But as that strategy fails and Khadri moves closer to unleashing the most devastating terrorist attack in history, Wells and Exley must somehow find a way to stop him, with or without the government’s consent.

From secret American military bases where suspects are held and “interrogated” to basement laboratories where al Qaeda’s scientists grow the deadliest of biological weapons, The Faithful Spy is a riveting and cautionary tale, as affecting in its personal stories as it is sophisticated in its political details. The first spy thriller to grapple squarely with the complexities and terrors of today’s world, this is a uniquely exciting and unnerving novel by an author who truly knows his territory.


From the Hardcover edition.
To his friends and neighbors, Glenn L. Carle was a wholesome, stereotypical New England Yankee, a former athlete struggling against incipient middle age, someone always with his nose in an abstruse book. But for two decades Carle broke laws, stole, and lied on a daily basis about nearly everything. “I was almost never who I said I was, or did what I claimed to be doing.” He was a CIA spy. He thrived in an environment of duplicity and ambiguity, flourishing in the gray areas of policy.

 

The Interrogator is the story of Carle’s most serious assignment, when he was “surged” to become an interrogator in the U.S. Global War on Terror to interrogate a top level detainee at one of the CIA’s notorious black sites overseas. It tells of his encounter with one of the most senior al-Qa’ida detainees the U.S. captured after 9/11, a “ghost detainee” who, the CIA believed, might hold the key to finding Osama bin Ladin.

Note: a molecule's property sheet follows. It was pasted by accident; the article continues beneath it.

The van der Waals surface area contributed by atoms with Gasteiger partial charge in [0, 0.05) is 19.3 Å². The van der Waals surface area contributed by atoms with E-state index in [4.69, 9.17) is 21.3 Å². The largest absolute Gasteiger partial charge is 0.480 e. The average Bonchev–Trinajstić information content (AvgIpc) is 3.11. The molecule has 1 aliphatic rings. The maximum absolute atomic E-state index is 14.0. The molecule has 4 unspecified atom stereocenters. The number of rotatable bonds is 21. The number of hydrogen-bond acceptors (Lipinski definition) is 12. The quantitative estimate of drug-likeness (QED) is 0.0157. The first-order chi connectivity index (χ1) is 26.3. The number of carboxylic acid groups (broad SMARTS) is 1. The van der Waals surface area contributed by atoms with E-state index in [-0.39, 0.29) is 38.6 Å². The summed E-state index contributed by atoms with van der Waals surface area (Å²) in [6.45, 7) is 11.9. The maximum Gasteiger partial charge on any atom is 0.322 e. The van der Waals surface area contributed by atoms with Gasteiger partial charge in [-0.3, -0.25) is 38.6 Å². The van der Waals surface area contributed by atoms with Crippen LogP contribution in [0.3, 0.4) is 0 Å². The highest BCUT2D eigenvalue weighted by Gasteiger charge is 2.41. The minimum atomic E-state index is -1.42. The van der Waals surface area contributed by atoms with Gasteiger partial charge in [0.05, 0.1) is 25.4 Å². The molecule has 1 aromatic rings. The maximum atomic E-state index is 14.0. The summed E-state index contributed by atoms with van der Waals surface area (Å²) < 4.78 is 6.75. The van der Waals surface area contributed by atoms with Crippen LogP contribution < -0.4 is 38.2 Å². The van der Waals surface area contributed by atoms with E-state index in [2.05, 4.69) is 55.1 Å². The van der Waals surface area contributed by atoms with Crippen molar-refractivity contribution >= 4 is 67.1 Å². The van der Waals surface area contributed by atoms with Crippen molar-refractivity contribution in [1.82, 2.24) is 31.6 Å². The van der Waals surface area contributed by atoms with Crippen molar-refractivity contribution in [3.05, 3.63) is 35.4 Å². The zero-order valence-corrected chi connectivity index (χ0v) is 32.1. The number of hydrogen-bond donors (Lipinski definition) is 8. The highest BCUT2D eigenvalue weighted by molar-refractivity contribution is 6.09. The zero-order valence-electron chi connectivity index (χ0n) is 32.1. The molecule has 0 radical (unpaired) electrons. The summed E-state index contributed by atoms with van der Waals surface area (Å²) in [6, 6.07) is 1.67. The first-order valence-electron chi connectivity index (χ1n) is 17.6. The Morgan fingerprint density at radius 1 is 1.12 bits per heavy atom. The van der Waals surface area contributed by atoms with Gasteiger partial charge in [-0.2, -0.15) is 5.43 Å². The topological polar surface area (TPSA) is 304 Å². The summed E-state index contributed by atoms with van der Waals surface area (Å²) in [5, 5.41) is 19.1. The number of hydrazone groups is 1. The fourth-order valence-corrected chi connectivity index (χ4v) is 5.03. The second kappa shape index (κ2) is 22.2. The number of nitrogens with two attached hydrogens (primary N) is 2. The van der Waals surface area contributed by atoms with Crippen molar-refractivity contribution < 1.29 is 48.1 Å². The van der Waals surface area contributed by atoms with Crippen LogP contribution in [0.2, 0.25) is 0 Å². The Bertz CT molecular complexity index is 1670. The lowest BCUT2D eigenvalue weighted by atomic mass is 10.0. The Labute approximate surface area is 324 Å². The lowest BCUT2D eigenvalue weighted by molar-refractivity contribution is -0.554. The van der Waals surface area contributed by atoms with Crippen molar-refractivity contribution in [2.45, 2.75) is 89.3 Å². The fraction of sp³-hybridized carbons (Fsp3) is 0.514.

As Carle’s interrogation sessions progressed though, he began to seriously doubt the operation. Was this man, kidnapped in the Middle East, really the senior al-Qa’ida official the CIA believed he was? Headquarters viewed Carle’s misgivings as naïve troublemaking. Carle found himself isolated, progressively at odds with his institution and his orders. He struggled over how far to push the interrogation, wrestling with whether his actions constituted torture, and with what defined his real duty to his country. Then, in a dramatic twist, headquarters spirited the detainee and Carle to the CIA’s harshest interrogation facility, a place of darkness and fear, which even CIA officers only dared mention in whispers.

A haunting tale of sadness, confusion, and determination, The Interrogator is a shocking and intimate look at the world of espionage. It leads the reader through the underworld of the Global War on Terror, asking us to consider the professional and personal challenges faced by an intelligence officer during a time of war, and the unimaginable ways in which war alters our institutions and American society.